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  • Mark Easley

The Key to Happiness: Lower your Expectations

A new study from the University College of London indicates that the secret to a happy life is to embrace the concept of low expectations. Author and neuroscientist Robb Rutledge: Happiness depends not on how well things are going but whether things are going better or worse than expected. It is an interesting paradoxical concept. It also rings true. Are optimists so cheerful because they have high expectations or because they have low expectations? It is an interesting question.

We all have expectation in our lives: what we want out of life and who we want to become. One of the keys to happiness lies within the management of your expectations of people and circumstances. If you don’t have expectations, you can’t be disappointed. Often, we tend to believe that the way we treat others will be the way we are treated in return. But, unfortunately, this does not always happen.

Unrealistic expectations can, will, and most often do, lead to disappointment. Too many people are obsessed with finding the perfect career or the perfect spouse and, as a result, become increasingly frustrated when this does not pan out.

An unfortunate pitfall of having high expectations in certain circumstances is that we prevent ourselves from enjoying the experience altogether. If you feel this way in your life, you need to readjust your expectations. Do no expect things out of situations, just go into them with an open mind. This will allow you to fully immerse yourself without the pressure of living up to preconceived notions.

When you have unrealistic notions for people, you place yourself at a high risk of getting disappointed and hurt. Maybe someone let you down in certain aspects, but isn’t it inherently unfair to have these people on such a pedestal? By maintaining an accurate awareness of your own realities, you become able to determine what is truly expected from others.

It’s all about managing the “aspirational gap,” the gap between what is and what could be, what you have and what you expect. It’s all about expectation management. Such disappointment can lead to several outcomes, including trying to get this person to change and an increased anger toward the person who is causing the disappointment. This becomes problematic since the fault lies with you for putting such pressure on this person.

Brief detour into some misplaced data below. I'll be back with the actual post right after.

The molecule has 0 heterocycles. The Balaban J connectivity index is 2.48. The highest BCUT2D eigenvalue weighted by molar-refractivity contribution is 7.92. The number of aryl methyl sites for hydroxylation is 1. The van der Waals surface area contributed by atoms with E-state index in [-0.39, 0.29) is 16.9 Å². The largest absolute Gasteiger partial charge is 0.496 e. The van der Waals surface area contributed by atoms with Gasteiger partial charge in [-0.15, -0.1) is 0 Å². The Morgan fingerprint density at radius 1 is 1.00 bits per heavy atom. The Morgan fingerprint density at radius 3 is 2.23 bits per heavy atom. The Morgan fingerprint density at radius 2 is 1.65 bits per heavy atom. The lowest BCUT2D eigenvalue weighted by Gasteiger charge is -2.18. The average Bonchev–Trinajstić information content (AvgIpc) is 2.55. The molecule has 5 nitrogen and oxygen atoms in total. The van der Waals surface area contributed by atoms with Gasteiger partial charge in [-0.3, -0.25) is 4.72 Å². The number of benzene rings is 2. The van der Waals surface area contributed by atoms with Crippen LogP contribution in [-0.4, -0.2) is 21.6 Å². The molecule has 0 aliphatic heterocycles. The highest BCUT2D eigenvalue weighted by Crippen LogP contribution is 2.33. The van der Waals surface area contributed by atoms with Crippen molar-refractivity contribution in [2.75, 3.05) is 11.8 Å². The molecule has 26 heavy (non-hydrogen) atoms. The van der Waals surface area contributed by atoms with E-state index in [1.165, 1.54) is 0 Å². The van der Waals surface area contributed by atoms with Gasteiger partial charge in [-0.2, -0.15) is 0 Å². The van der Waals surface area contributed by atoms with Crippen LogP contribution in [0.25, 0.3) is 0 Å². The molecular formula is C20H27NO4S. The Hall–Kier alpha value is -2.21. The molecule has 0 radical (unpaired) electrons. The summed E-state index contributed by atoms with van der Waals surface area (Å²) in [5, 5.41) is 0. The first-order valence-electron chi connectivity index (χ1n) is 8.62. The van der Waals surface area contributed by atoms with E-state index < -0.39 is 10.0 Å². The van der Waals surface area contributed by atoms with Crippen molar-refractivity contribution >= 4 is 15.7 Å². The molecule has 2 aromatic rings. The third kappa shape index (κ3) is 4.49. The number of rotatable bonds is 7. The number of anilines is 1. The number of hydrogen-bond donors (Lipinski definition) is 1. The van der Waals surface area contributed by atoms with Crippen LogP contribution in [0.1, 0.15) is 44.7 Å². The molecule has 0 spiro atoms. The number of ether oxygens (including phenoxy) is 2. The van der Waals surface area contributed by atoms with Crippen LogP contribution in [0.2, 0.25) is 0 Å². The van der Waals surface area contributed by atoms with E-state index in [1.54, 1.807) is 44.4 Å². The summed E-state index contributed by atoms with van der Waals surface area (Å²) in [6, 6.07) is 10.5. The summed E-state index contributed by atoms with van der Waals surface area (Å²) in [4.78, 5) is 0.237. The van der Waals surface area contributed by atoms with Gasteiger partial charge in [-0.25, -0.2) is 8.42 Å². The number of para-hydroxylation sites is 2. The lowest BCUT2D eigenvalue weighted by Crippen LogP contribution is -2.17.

HOWEVER . . . there are limits to the employment of the low expectation theory.

First, If you have high expectations, you can often end up disappointed but if you don’t have these expectations, you may not try as hard as you could in order to accomplish a goal. These tendencies can turn people into perfectionists, which is far from a perfect life.

There are simply times in life when we must choose to hold extremely high expectations in the hope of reaching a potentially unreachable goal. That is life sometimes, and that tis typically where we experience the most personal growth.

The answer: Expect what you can, reach and be aware of the fact that sometimes life throws you a curveball. Try to remain confident while maintaining positive aspirations. Just remember not to make these aspirations so high that they are impractical or unreachable. A good rule of thumb: Have high expectations if you want improvement, and lower expectations if you want contentment.

Second, while it might be important to hold lowered expectations for circumstances and people that are outside of our control, it should not be acceptable to hold lower expectations for yourself or for things within your control. We should always hold ourselves to the highest standards.

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